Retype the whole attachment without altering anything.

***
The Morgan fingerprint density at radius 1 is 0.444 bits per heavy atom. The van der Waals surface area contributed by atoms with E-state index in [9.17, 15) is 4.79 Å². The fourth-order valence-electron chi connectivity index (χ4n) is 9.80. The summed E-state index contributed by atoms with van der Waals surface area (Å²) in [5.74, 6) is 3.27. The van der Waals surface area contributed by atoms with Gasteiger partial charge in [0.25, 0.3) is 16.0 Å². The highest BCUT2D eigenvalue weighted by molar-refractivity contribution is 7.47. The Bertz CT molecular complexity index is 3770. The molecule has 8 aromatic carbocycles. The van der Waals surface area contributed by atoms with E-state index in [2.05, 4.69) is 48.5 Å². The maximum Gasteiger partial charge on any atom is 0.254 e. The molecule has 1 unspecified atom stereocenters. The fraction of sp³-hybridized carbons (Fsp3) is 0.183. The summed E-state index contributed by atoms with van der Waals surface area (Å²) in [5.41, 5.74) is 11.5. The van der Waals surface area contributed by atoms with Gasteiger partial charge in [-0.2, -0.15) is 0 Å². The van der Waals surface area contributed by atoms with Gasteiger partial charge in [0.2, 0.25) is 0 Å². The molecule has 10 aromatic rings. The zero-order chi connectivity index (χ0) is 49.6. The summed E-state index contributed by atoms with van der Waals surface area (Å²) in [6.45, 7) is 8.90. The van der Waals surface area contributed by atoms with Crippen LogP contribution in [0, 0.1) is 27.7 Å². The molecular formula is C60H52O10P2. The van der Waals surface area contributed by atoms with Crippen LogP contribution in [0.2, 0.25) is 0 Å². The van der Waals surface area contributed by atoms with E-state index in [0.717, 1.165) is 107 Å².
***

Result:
The Morgan fingerprint density at radius 1 is 0.444 bits per heavy atom. The van der Waals surface area contributed by atoms with E-state index in [9.17, 15) is 4.79 Å². The fourth-order valence-electron chi connectivity index (χ4n) is 9.80. The summed E-state index contributed by atoms with van der Waals surface area (Å²) in [5.74, 6) is 3.27. The van der Waals surface area contributed by atoms with Gasteiger partial charge in [0.25, 0.3) is 16.0 Å². The highest BCUT2D eigenvalue weighted by molar-refractivity contribution is 7.47. The Bertz CT molecular complexity index is 3770. The molecule has 8 aromatic carbocycles. The van der Waals surface area contributed by atoms with E-state index in [2.05, 4.69) is 48.5 Å². The maximum Gasteiger partial charge on any atom is 0.254 e. The molecule has 1 unspecified atom stereocenters. The fraction of sp³-hybridized carbons (Fsp3) is 0.183. The summed E-state index contributed by atoms with van der Waals surface area (Å²) in [5.41, 5.74) is 11.5. The van der Waals surface area contributed by atoms with Gasteiger partial charge in [-0.2, -0.15) is 0 Å². The van der Waals surface area contributed by atoms with Gasteiger partial charge in [0.2, 0.25) is 0 Å². The molecule has 10 aromatic rings. The zero-order chi connectivity index (χ0) is 49.6. The summed E-state index contributed by atoms with van der Waals surface area (Å²) in [6.45, 7) is 8.90. The van der Waals surface area contributed by atoms with Crippen LogP contribution in [0, 0.1) is 27.7 Å². The molecular formula is C60H52O10P2. The van der Waals surface area contributed by atoms with Crippen LogP contribution in [0.2, 0.25) is 0 Å². The van der Waals surface area contributed by atoms with E-state index in [0.717, 1.165) is 107 Å².